Going against the grain, Amazon to build brick-and-mortar convenience stores

Amazon hopes to play a more dominant role in the competitive grocery business by building brick-and-mortar stores to sell produce, meats and other perishable items that are difficult — and costly — to ship to customers via its online retail service, reports The Wall Street Journal.

While groceries make up about a fifth of consumer spending, online grocery purchases only make up about 2 percent of national grocery sales, according to Morgan Stanley Research.

Amazon aims to tap into the direct grocery store market with its new stores, as well as with a curb side pick-up option where online grocery orders would be brought out to customers' cars at designated locations. At the stores, customers could also use their cell phones — or maybe even touch screens in the store — to order foods with longer shelf lives for same-day delivery, according to the report.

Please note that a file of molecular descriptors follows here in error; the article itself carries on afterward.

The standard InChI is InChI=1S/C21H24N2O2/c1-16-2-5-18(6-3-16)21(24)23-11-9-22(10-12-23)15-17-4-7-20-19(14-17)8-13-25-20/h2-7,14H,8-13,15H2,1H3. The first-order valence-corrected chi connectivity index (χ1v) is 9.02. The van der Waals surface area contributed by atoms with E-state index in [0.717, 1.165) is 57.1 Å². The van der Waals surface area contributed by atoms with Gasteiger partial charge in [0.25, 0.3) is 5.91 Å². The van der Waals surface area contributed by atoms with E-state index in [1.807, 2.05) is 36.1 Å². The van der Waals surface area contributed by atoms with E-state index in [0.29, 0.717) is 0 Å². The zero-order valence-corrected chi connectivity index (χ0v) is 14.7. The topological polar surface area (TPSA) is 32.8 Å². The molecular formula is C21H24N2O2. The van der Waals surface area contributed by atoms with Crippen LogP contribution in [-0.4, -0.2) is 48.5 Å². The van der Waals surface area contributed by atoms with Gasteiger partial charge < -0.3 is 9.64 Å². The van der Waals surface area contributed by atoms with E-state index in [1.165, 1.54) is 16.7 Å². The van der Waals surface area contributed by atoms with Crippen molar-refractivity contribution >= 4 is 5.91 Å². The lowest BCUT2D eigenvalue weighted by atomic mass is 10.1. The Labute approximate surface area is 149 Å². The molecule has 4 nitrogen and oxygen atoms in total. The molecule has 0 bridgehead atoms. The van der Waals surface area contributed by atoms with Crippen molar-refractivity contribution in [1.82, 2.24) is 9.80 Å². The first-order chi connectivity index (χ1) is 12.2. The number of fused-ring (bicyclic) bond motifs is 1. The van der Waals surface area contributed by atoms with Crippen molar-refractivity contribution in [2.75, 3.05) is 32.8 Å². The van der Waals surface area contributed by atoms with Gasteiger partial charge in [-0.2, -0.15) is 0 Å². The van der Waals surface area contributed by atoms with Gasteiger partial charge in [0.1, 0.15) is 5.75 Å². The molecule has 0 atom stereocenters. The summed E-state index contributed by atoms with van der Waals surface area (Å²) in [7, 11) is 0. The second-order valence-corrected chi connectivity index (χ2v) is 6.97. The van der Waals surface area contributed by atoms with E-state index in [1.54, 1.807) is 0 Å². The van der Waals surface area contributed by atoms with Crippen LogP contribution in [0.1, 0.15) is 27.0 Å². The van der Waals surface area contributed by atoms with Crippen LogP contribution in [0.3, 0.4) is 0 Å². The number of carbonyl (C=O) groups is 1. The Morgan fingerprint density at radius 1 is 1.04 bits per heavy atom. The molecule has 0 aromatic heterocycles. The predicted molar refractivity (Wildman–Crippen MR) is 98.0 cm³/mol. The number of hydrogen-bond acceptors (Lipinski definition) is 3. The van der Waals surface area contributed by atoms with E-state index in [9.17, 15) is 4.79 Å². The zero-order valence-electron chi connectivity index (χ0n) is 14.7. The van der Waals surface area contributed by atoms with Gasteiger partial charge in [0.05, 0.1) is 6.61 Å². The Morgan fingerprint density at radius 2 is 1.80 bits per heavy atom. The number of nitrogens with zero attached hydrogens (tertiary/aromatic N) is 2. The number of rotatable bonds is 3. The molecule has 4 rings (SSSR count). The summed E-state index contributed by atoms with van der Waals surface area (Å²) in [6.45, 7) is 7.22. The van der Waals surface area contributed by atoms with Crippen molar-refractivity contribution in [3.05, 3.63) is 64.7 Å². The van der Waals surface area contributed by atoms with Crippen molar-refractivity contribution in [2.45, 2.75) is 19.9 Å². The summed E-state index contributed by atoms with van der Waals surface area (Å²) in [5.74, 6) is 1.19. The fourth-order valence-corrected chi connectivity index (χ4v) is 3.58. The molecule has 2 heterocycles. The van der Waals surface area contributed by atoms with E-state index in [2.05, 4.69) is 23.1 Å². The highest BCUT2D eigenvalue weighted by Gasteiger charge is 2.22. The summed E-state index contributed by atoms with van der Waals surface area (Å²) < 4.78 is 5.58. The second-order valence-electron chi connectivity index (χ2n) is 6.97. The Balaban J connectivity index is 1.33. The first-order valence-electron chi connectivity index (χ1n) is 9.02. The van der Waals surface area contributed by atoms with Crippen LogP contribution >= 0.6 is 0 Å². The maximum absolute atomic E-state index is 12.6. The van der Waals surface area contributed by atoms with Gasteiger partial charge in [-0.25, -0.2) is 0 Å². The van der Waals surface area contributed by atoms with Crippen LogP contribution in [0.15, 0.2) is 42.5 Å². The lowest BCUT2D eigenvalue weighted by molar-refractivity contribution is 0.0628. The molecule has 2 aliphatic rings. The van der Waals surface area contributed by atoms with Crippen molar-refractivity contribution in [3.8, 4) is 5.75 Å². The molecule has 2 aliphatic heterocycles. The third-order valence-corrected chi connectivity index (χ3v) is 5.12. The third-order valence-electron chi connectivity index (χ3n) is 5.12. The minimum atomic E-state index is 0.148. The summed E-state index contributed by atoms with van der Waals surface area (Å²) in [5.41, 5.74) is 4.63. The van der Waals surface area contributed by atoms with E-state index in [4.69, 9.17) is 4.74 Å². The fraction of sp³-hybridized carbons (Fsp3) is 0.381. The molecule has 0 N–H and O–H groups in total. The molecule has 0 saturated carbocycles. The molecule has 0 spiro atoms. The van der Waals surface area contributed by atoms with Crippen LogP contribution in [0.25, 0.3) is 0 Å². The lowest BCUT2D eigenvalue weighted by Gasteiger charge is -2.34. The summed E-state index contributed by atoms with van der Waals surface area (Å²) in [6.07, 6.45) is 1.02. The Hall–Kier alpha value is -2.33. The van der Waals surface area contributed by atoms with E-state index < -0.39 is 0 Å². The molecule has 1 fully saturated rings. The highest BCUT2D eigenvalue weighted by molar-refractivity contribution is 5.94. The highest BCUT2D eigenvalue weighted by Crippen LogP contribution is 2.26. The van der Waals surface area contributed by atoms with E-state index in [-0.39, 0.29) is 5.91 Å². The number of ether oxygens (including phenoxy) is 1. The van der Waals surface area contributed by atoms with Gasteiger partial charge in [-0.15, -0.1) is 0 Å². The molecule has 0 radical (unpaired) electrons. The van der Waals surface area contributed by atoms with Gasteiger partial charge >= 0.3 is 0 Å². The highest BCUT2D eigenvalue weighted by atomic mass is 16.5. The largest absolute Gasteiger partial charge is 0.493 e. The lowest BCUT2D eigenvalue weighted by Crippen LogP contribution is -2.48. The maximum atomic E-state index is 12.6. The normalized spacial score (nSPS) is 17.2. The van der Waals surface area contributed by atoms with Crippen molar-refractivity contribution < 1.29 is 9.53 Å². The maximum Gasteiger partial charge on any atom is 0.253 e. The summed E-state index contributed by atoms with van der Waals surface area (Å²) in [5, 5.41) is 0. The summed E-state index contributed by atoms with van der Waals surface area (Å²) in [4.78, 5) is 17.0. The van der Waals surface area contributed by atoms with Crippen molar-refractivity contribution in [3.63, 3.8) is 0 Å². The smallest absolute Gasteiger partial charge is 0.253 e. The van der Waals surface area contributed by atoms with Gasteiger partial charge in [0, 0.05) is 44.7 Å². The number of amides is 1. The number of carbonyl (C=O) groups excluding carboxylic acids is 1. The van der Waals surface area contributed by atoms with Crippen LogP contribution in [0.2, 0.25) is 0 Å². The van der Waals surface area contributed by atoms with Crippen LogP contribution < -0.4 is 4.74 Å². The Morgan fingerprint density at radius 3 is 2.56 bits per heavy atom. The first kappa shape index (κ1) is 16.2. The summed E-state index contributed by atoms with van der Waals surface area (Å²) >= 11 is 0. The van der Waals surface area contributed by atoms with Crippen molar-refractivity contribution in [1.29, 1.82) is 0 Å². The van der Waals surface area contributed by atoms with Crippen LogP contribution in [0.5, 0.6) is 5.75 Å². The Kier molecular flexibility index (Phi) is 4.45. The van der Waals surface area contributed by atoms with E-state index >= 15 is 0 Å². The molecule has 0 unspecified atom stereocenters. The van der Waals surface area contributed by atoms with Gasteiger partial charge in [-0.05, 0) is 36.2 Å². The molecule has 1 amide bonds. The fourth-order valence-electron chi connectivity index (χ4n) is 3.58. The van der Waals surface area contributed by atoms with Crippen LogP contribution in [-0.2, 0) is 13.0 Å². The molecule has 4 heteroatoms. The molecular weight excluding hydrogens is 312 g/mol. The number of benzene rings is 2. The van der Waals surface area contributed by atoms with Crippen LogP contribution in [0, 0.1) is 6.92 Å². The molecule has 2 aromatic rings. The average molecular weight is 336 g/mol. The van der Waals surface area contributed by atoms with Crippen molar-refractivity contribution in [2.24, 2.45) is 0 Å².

Right now, the grocery stores are slated exclusively for customers of Amazon's Fresh subscription service, which provides same-day food delivery for various products.

Amazon is scouting locations for the stores, which may not open for a year or more if they are not shelved from financial or operation concerns, according to the report.

More articles on supply chain:

UPS adds 200 hybrid-electric delivery trucks: 3 things to know
FAA penalizes Amazon for improperly shipping dangerous goods
mazon to open new distribution center in NC

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